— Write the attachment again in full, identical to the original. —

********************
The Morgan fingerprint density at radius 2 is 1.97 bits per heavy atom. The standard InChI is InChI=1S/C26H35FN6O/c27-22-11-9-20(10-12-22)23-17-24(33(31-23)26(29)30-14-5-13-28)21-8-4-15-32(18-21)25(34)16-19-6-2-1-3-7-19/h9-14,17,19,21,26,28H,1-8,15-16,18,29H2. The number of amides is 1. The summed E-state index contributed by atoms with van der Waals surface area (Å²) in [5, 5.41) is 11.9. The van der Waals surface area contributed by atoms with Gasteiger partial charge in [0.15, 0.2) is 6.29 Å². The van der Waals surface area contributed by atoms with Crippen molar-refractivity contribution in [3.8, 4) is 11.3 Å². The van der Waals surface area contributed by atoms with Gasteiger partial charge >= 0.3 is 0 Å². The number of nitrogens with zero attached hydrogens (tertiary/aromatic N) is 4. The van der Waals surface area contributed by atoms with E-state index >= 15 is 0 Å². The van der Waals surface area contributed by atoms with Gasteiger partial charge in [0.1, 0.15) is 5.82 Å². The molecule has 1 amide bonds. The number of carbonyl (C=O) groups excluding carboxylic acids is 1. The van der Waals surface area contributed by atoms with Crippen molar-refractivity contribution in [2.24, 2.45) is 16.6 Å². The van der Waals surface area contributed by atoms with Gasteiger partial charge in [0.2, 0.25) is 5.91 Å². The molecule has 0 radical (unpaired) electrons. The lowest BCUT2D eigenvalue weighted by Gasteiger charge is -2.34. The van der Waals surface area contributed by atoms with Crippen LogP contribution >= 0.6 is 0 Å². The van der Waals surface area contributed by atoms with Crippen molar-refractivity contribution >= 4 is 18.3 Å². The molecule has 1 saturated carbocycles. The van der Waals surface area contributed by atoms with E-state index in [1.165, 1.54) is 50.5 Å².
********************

The Morgan fingerprint density at radius 2 is 1.97 bits per heavy atom. The standard InChI is InChI=1S/C26H35FN6O/c27-22-11-9-20(10-12-22)23-17-24(33(31-23)26(29)30-14-5-13-28)21-8-4-15-32(18-21)25(34)16-19-6-2-1-3-7-19/h9-14,17,19,21,26,28H,1-8,15-16,18,29H2. The number of amides is 1. The summed E-state index contributed by atoms with van der Waals surface area (Å²) in [5, 5.41) is 11.9. The van der Waals surface area contributed by atoms with Gasteiger partial charge in [0.15, 0.2) is 6.29 Å². The van der Waals surface area contributed by atoms with Crippen molar-refractivity contribution in [3.8, 4) is 11.3 Å². The van der Waals surface area contributed by atoms with Gasteiger partial charge >= 0.3 is 0 Å². The number of nitrogens with zero attached hydrogens (tertiary/aromatic N) is 4. The van der Waals surface area contributed by atoms with E-state index >= 15 is 0 Å². The van der Waals surface area contributed by atoms with Gasteiger partial charge in [0.1, 0.15) is 5.82 Å². The molecule has 1 amide bonds. The number of carbonyl (C=O) groups excluding carboxylic acids is 1. The van der Waals surface area contributed by atoms with Crippen molar-refractivity contribution in [2.24, 2.45) is 16.6 Å². The van der Waals surface area contributed by atoms with Gasteiger partial charge in [0.2, 0.25) is 5.91 Å². The molecule has 0 radical (unpaired) electrons. The lowest BCUT2D eigenvalue weighted by Gasteiger charge is -2.34. The van der Waals surface area contributed by atoms with Crippen LogP contribution >= 0.6 is 0 Å². The van der Waals surface area contributed by atoms with Crippen molar-refractivity contribution >= 4 is 18.3 Å². The molecule has 1 saturated carbocycles. The van der Waals surface area contributed by atoms with E-state index in [1.165, 1.54) is 50.5 Å².